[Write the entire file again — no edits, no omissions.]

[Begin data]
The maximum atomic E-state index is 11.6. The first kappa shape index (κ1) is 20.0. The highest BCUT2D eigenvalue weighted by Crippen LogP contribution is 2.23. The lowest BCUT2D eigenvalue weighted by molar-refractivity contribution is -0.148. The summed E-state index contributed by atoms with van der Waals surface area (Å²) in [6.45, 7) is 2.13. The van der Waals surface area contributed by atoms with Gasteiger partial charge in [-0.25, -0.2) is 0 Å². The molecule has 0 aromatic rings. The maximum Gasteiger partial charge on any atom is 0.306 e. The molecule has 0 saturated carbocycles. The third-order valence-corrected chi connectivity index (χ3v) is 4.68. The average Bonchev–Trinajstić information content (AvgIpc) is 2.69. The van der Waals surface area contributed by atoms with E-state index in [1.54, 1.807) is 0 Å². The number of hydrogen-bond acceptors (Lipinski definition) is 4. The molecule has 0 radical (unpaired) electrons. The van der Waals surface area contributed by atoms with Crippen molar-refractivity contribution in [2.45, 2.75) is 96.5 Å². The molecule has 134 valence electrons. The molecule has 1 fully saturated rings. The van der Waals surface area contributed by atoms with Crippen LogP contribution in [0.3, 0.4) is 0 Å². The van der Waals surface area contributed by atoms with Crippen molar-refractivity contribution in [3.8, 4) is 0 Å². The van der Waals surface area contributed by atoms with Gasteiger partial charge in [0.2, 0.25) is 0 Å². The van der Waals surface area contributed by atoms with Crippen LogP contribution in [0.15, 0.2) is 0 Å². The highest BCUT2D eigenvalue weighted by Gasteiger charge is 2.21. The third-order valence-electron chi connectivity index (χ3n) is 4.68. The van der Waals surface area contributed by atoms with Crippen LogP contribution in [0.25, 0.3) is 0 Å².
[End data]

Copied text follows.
The maximum atomic E-state index is 11.6. The first kappa shape index (κ1) is 20.0. The highest BCUT2D eigenvalue weighted by Crippen LogP contribution is 2.23. The lowest BCUT2D eigenvalue weighted by molar-refractivity contribution is -0.148. The summed E-state index contributed by atoms with van der Waals surface area (Å²) in [6.45, 7) is 2.13. The van der Waals surface area contributed by atoms with Gasteiger partial charge in [-0.25, -0.2) is 0 Å². The molecule has 0 aromatic rings. The maximum Gasteiger partial charge on any atom is 0.306 e. The molecule has 0 saturated carbocycles. The third-order valence-corrected chi connectivity index (χ3v) is 4.68. The average Bonchev–Trinajstić information content (AvgIpc) is 2.69. The van der Waals surface area contributed by atoms with E-state index in [1.54, 1.807) is 0 Å². The number of hydrogen-bond acceptors (Lipinski definition) is 4. The molecule has 0 radical (unpaired) electrons. The van der Waals surface area contributed by atoms with Crippen molar-refractivity contribution in [2.45, 2.75) is 96.5 Å². The molecule has 134 valence electrons. The molecule has 1 fully saturated rings. The van der Waals surface area contributed by atoms with Crippen LogP contribution in [0.3, 0.4) is 0 Å². The van der Waals surface area contributed by atoms with Crippen molar-refractivity contribution in [3.8, 4) is 0 Å². The van der Waals surface area contributed by atoms with Gasteiger partial charge in [0.2, 0.25) is 0 Å². The van der Waals surface area contributed by atoms with Crippen LogP contribution in [0.15, 0.2) is 0 Å². The highest BCUT2D eigenvalue weighted by Gasteiger charge is 2.21. The third-order valence-electron chi connectivity index (χ3n) is 4.68. The van der Waals surface area contributed by atoms with Crippen LogP contribution in [0.25, 0.3) is 0 Å².